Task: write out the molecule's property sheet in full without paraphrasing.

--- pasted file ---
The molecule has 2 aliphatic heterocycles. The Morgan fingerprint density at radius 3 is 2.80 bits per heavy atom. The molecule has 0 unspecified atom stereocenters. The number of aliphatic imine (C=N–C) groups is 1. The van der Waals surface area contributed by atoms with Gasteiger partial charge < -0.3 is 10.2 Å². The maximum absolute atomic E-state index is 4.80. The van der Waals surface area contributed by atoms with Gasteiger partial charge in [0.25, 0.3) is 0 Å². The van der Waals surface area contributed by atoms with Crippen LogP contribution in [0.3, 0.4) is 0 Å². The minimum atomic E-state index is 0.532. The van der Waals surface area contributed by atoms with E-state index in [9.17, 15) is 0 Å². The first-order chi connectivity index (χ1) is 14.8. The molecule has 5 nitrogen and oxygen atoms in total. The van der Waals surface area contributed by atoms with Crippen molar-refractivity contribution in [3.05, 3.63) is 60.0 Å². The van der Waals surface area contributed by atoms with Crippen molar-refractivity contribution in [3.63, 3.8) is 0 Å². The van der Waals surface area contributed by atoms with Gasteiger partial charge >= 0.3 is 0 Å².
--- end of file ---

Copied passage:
The molecule has 2 aliphatic heterocycles. The Morgan fingerprint density at radius 3 is 2.80 bits per heavy atom. The molecule has 0 unspecified atom stereocenters. The number of aliphatic imine (C=N–C) groups is 1. The van der Waals surface area contributed by atoms with Gasteiger partial charge < -0.3 is 10.2 Å². The maximum absolute atomic E-state index is 4.80. The van der Waals surface area contributed by atoms with Gasteiger partial charge in [0.25, 0.3) is 0 Å². The van der Waals surface area contributed by atoms with Crippen LogP contribution in [0.3, 0.4) is 0 Å². The minimum atomic E-state index is 0.532. The van der Waals surface area contributed by atoms with E-state index in [9.17, 15) is 0 Å². The first-order chi connectivity index (χ1) is 14.8. The molecule has 5 nitrogen and oxygen atoms in total. The van der Waals surface area contributed by atoms with Crippen molar-refractivity contribution in [3.05, 3.63) is 60.0 Å². The van der Waals surface area contributed by atoms with Crippen molar-refractivity contribution in [3.63, 3.8) is 0 Å². The van der Waals surface area contributed by atoms with Gasteiger partial charge >= 0.3 is 0 Å².